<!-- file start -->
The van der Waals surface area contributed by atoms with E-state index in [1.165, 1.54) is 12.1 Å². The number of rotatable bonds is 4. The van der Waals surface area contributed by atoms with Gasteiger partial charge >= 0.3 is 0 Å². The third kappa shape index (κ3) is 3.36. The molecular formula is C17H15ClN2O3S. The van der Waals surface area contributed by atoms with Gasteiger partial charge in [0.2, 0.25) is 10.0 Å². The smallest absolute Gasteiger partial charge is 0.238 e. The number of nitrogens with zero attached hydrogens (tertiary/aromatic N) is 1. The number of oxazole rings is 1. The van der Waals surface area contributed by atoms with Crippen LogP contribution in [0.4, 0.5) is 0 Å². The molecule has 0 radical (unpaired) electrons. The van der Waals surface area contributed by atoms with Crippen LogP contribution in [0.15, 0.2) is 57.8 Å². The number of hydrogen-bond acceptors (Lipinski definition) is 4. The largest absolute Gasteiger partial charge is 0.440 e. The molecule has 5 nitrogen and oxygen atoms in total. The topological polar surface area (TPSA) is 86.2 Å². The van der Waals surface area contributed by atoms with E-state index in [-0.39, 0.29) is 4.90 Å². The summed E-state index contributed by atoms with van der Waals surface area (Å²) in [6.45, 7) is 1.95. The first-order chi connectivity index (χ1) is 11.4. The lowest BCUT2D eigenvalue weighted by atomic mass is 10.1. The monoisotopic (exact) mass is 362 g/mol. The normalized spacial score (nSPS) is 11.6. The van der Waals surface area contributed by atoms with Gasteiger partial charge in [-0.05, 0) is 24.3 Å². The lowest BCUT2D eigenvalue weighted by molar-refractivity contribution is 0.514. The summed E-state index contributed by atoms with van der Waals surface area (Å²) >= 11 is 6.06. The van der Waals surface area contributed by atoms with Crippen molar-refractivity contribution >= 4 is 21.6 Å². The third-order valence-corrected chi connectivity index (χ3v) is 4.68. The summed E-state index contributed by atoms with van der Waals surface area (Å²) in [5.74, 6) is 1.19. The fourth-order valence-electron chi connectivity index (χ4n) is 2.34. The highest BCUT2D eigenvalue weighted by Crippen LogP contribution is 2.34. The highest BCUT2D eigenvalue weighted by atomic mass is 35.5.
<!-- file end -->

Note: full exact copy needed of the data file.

The van der Waals surface area contributed by atoms with E-state index in [1.165, 1.54) is 12.1 Å². The number of rotatable bonds is 4. The van der Waals surface area contributed by atoms with Gasteiger partial charge >= 0.3 is 0 Å². The third kappa shape index (κ3) is 3.36. The molecular formula is C17H15ClN2O3S. The van der Waals surface area contributed by atoms with Gasteiger partial charge in [0.2, 0.25) is 10.0 Å². The smallest absolute Gasteiger partial charge is 0.238 e. The number of nitrogens with zero attached hydrogens (tertiary/aromatic N) is 1. The number of oxazole rings is 1. The van der Waals surface area contributed by atoms with Crippen LogP contribution in [0.4, 0.5) is 0 Å². The molecule has 0 radical (unpaired) electrons. The van der Waals surface area contributed by atoms with Crippen LogP contribution in [0.15, 0.2) is 57.8 Å². The number of hydrogen-bond acceptors (Lipinski definition) is 4. The largest absolute Gasteiger partial charge is 0.440 e. The molecule has 5 nitrogen and oxygen atoms in total. The topological polar surface area (TPSA) is 86.2 Å². The van der Waals surface area contributed by atoms with E-state index in [-0.39, 0.29) is 4.90 Å². The summed E-state index contributed by atoms with van der Waals surface area (Å²) in [6.45, 7) is 1.95. The first-order chi connectivity index (χ1) is 11.4. The lowest BCUT2D eigenvalue weighted by atomic mass is 10.1. The monoisotopic (exact) mass is 362 g/mol. The normalized spacial score (nSPS) is 11.6. The van der Waals surface area contributed by atoms with Gasteiger partial charge in [-0.05, 0) is 24.3 Å². The lowest BCUT2D eigenvalue weighted by molar-refractivity contribution is 0.514. The summed E-state index contributed by atoms with van der Waals surface area (Å²) >= 11 is 6.06. The van der Waals surface area contributed by atoms with Crippen molar-refractivity contribution >= 4 is 21.6 Å². The third-order valence-corrected chi connectivity index (χ3v) is 4.68. The summed E-state index contributed by atoms with van der Waals surface area (Å²) in [5.74, 6) is 1.19. The fourth-order valence-electron chi connectivity index (χ4n) is 2.34. The highest BCUT2D eigenvalue weighted by Crippen LogP contribution is 2.34. The highest BCUT2D eigenvalue weighted by atomic mass is 35.5.